Assessing Solar Market in ASEAN Member State

Jakarta, 25 July 2023 – Southeast Asia has emerged as a focal point for both economic development, and energy growth. The increasing energy demand within the ASEAN region is to be expected to be met through the expansion of renewable energy. Notably, certain ASEAN countries have achieved noteworthy progress in renewable energy development, exemplified by Vietnam’s exponential growth in solar energy over recent years. 

Fabby Tumiwa, the Executive Director of Institute for Essentials Services Reform and the Chairman of The Indonesia Solar Energy Association said that ASEAN must establish strong cooperation in developing solar PV manufacturing capability.

“Southeast Asia countries must ensure affordable access to this technology by establishing a solar PV manufacturing and supply chain that includes silicon ingots, wafers, cells, and other components such as low-tempered iron glass, as well as the balance of system components such as inverters and controllers,” he said.

Fabby added that Southeast Asia has the potential to become a solar PV manufacturing hub, supplying both domestic and global demand. Currently, seven Southeast Asia countries already have manufacturing capacity in various stages, with a total annual capacity of 70 GW of solar module production, with Vietnam supplying half of this capacity.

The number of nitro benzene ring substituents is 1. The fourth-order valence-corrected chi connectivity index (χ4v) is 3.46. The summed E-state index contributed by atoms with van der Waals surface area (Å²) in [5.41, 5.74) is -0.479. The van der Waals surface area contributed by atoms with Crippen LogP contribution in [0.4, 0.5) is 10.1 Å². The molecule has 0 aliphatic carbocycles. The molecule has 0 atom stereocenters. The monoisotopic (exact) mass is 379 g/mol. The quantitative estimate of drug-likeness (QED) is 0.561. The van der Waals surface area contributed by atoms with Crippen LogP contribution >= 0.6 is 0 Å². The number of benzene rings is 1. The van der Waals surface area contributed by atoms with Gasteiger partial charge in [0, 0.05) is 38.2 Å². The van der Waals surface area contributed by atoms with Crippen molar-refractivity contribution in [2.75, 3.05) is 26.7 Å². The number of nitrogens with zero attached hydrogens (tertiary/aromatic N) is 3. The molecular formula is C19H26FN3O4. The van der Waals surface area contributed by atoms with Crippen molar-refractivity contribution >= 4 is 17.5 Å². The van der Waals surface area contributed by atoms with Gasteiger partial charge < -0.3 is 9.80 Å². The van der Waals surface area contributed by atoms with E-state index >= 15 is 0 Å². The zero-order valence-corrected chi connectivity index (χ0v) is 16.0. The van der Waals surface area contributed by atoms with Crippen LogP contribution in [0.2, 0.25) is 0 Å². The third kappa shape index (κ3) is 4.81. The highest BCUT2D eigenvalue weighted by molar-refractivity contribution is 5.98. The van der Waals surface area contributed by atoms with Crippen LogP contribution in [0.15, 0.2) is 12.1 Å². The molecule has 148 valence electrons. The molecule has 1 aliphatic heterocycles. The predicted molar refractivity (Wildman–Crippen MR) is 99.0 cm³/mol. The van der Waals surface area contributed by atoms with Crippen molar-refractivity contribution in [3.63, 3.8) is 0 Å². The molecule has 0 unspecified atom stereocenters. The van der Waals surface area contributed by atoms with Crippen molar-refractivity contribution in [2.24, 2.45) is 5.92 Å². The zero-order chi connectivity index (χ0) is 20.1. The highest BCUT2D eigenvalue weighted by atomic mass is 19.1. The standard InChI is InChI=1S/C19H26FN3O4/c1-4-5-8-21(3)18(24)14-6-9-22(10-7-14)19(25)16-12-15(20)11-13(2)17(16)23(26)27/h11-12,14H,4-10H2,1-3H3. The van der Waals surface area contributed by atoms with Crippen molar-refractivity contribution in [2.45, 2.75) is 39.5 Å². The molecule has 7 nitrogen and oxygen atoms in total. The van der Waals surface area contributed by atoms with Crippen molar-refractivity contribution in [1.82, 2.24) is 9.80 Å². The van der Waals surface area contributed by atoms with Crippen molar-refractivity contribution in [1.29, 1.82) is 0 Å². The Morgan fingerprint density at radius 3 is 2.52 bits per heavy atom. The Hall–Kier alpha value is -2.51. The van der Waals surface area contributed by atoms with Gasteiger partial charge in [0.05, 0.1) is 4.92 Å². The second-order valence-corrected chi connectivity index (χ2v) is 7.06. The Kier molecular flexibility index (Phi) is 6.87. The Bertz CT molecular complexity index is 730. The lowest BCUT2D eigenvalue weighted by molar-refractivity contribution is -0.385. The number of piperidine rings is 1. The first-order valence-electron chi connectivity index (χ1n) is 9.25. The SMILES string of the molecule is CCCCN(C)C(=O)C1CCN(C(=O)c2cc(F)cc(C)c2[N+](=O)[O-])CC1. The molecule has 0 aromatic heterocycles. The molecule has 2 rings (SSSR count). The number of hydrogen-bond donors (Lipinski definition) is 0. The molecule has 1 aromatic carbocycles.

Monika Merdekawati, research analyst for sustainable renewable energy development, ASEAN Centre for Energy (ACE) during the ASEAN Solar Summit 2023 explained that while solar energy adoption in ASEAN is on the rise, the pace of progress is insufficient to accelerate the energy transition. Vietnam’s remarkable strides in augmenting its solar capacity have been associated by diversification efforts in its renewable energy development plan in its PDP8 (Vietnam’s energy planning).

“It’s similar to Thailand who started to look for biomass development in its priority program plan,” said Monika.

She further highlighted the necessity for Indonesia to devise innovative strategies to attain its goal of achieving a 23% renewable energy mix in 2025.

Within the context of Indonesia, the state-owned utility company PT PLN heavily relies on the 2021-2030 RUPTL (Electricity Supply Business Plan) famously recognized as “green RUPTL” to expedite its renewable energy endeavors. Warsono, the EVP for electricity System Planning, PT PLN on the same occasion said that PLN aims to incorporate5 GW of renewables by 2030.

“The main challenge to deploy renewables, particularly solar, is the fulfillment of local content requirements of the PV component. It means we need to grow the local industry for solar PV components,” he said. Furthermore, PLN is committed to ensuring equilibrium between energy supply and demand of energy.

Mohammad Nazri bin Mizayauddin, Chief Strategy Officer Sustainable Energy Development Authority, Malaysia shared his view on Malaysia strategy to enhance renewable energy penetration.

“People usually look at the large-scale ground mounted solar PV, but now let’s realize the other potential in the solar rooftop. The rooftop itself is an asset,” he said.

According to Nazri, Malaysia has been facing issues related with the energy subsidy therefore the Government must make sure that the market is mature enough to slowly detach the subsidy.

Eka Satria, Director and CEO of Medco Power Indonesia presented the indispensable correlation between growth of the solar PV component industry and expanding market demand. He stressed the importance of compiling and implementing a comprehensive roster of potential projects to instill investor confidence.